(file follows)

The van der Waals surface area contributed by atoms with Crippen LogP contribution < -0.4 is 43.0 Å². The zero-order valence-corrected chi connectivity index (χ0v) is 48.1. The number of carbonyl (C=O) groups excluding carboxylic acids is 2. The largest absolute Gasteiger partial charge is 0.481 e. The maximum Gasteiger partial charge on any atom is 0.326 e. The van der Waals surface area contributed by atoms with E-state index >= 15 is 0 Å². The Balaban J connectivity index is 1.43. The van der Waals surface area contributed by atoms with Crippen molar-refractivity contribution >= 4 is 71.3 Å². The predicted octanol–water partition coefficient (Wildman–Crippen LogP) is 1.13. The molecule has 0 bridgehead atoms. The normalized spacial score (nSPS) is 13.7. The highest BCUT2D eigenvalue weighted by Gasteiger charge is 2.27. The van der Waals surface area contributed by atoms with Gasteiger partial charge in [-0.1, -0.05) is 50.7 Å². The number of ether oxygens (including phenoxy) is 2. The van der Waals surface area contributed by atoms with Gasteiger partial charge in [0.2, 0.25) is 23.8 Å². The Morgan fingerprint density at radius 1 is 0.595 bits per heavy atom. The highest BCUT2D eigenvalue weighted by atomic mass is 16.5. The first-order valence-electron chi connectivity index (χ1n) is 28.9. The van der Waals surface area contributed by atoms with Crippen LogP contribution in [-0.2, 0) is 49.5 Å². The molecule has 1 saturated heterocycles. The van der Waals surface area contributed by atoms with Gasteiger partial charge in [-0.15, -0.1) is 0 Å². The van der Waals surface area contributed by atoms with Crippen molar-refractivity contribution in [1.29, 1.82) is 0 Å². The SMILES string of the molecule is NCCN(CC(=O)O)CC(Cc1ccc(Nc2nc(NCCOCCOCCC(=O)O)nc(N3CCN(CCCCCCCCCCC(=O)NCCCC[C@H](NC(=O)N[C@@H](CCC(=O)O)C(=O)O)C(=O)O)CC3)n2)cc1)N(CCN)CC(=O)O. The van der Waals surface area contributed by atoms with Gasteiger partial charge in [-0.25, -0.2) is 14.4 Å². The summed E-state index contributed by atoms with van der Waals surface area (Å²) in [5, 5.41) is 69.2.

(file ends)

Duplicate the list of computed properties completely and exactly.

The van der Waals surface area contributed by atoms with Crippen LogP contribution < -0.4 is 43.0 Å². The zero-order valence-corrected chi connectivity index (χ0v) is 48.1. The number of carbonyl (C=O) groups excluding carboxylic acids is 2. The largest absolute Gasteiger partial charge is 0.481 e. The maximum Gasteiger partial charge on any atom is 0.326 e. The van der Waals surface area contributed by atoms with E-state index >= 15 is 0 Å². The Balaban J connectivity index is 1.43. The van der Waals surface area contributed by atoms with Crippen molar-refractivity contribution >= 4 is 71.3 Å². The predicted octanol–water partition coefficient (Wildman–Crippen LogP) is 1.13. The molecule has 0 bridgehead atoms. The normalized spacial score (nSPS) is 13.7. The highest BCUT2D eigenvalue weighted by Gasteiger charge is 2.27. The van der Waals surface area contributed by atoms with Gasteiger partial charge in [-0.1, -0.05) is 50.7 Å². The number of ether oxygens (including phenoxy) is 2. The van der Waals surface area contributed by atoms with Gasteiger partial charge in [0.2, 0.25) is 23.8 Å². The Morgan fingerprint density at radius 1 is 0.595 bits per heavy atom. The highest BCUT2D eigenvalue weighted by atomic mass is 16.5. The first-order valence-electron chi connectivity index (χ1n) is 28.9. The van der Waals surface area contributed by atoms with Crippen LogP contribution in [-0.2, 0) is 49.5 Å². The molecule has 1 saturated heterocycles. The van der Waals surface area contributed by atoms with Gasteiger partial charge in [-0.15, -0.1) is 0 Å². The van der Waals surface area contributed by atoms with Crippen molar-refractivity contribution in [1.29, 1.82) is 0 Å². The SMILES string of the molecule is NCCN(CC(=O)O)CC(Cc1ccc(Nc2nc(NCCOCCOCCC(=O)O)nc(N3CCN(CCCCCCCCCCC(=O)NCCCC[C@H](NC(=O)N[C@@H](CCC(=O)O)C(=O)O)C(=O)O)CC3)n2)cc1)N(CCN)CC(=O)O. The van der Waals surface area contributed by atoms with Gasteiger partial charge in [-0.25, -0.2) is 14.4 Å². The summed E-state index contributed by atoms with van der Waals surface area (Å²) in [5, 5.41) is 69.2.